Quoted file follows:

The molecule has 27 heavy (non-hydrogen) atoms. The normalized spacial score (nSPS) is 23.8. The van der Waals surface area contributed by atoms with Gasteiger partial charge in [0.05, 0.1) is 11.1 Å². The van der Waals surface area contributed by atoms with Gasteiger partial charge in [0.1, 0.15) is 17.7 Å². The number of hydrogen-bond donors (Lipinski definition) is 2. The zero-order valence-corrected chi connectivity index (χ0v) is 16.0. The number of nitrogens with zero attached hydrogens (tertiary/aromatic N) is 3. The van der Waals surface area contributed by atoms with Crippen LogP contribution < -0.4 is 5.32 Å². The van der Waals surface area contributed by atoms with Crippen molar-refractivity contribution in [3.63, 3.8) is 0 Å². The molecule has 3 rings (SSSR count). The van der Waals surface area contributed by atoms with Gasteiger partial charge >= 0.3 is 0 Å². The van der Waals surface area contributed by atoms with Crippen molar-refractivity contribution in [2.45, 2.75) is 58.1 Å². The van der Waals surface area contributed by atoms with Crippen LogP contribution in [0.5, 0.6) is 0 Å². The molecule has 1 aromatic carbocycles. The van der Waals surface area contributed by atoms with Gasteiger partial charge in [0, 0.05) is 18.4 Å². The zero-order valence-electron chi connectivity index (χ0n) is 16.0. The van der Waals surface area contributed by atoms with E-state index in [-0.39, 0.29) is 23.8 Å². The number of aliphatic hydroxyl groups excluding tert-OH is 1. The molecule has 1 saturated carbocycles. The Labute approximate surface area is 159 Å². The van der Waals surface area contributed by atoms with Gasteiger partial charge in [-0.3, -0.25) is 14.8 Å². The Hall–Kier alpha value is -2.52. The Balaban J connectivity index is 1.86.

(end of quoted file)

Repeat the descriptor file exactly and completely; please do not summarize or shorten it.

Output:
The molecule has 27 heavy (non-hydrogen) atoms. The normalized spacial score (nSPS) is 23.8. The van der Waals surface area contributed by atoms with Gasteiger partial charge in [0.05, 0.1) is 11.1 Å². The van der Waals surface area contributed by atoms with Gasteiger partial charge in [0.1, 0.15) is 17.7 Å². The number of hydrogen-bond donors (Lipinski definition) is 2. The zero-order valence-corrected chi connectivity index (χ0v) is 16.0. The number of nitrogens with zero attached hydrogens (tertiary/aromatic N) is 3. The van der Waals surface area contributed by atoms with Crippen LogP contribution < -0.4 is 5.32 Å². The van der Waals surface area contributed by atoms with Crippen molar-refractivity contribution in [3.63, 3.8) is 0 Å². The molecule has 3 rings (SSSR count). The van der Waals surface area contributed by atoms with Gasteiger partial charge >= 0.3 is 0 Å². The van der Waals surface area contributed by atoms with Crippen molar-refractivity contribution in [2.45, 2.75) is 58.1 Å². The van der Waals surface area contributed by atoms with Crippen LogP contribution in [0.5, 0.6) is 0 Å². The molecule has 1 aromatic carbocycles. The van der Waals surface area contributed by atoms with Gasteiger partial charge in [0, 0.05) is 18.4 Å². The zero-order valence-electron chi connectivity index (χ0n) is 16.0. The van der Waals surface area contributed by atoms with E-state index in [-0.39, 0.29) is 23.8 Å². The number of aliphatic hydroxyl groups excluding tert-OH is 1. The molecule has 1 saturated carbocycles. The Labute approximate surface area is 159 Å². The van der Waals surface area contributed by atoms with Gasteiger partial charge in [-0.3, -0.25) is 14.8 Å². The Hall–Kier alpha value is -2.52. The Balaban J connectivity index is 1.86.